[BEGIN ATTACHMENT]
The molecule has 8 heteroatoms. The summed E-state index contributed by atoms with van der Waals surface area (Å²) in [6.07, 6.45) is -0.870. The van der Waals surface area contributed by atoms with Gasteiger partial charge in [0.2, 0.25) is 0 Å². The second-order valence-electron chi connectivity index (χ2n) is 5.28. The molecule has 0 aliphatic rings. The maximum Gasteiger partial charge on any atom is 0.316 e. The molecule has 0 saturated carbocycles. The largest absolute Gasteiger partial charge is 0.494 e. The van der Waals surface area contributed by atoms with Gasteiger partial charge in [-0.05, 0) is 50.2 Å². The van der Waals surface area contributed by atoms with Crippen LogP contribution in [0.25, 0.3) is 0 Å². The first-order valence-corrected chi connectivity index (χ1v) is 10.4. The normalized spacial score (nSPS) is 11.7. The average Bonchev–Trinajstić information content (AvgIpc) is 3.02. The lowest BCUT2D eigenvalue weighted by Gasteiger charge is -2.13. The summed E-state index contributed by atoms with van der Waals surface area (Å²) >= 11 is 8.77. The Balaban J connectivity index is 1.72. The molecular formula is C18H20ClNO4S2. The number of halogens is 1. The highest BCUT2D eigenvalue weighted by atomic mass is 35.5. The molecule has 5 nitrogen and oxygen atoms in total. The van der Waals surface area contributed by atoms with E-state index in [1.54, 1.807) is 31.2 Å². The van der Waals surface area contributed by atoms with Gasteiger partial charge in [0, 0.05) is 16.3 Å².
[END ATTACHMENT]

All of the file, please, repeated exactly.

The molecule has 8 heteroatoms. The summed E-state index contributed by atoms with van der Waals surface area (Å²) in [6.07, 6.45) is -0.870. The van der Waals surface area contributed by atoms with Gasteiger partial charge in [0.2, 0.25) is 0 Å². The second-order valence-electron chi connectivity index (χ2n) is 5.28. The molecule has 0 aliphatic rings. The maximum Gasteiger partial charge on any atom is 0.316 e. The molecule has 0 saturated carbocycles. The largest absolute Gasteiger partial charge is 0.494 e. The van der Waals surface area contributed by atoms with Gasteiger partial charge in [-0.05, 0) is 50.2 Å². The van der Waals surface area contributed by atoms with Crippen LogP contribution in [0.25, 0.3) is 0 Å². The first-order valence-corrected chi connectivity index (χ1v) is 10.4. The normalized spacial score (nSPS) is 11.7. The average Bonchev–Trinajstić information content (AvgIpc) is 3.02. The lowest BCUT2D eigenvalue weighted by Gasteiger charge is -2.13. The summed E-state index contributed by atoms with van der Waals surface area (Å²) >= 11 is 8.77. The Balaban J connectivity index is 1.72. The molecular formula is C18H20ClNO4S2. The number of halogens is 1. The highest BCUT2D eigenvalue weighted by atomic mass is 35.5. The molecule has 5 nitrogen and oxygen atoms in total. The van der Waals surface area contributed by atoms with E-state index in [1.54, 1.807) is 31.2 Å². The van der Waals surface area contributed by atoms with Gasteiger partial charge in [0, 0.05) is 16.3 Å².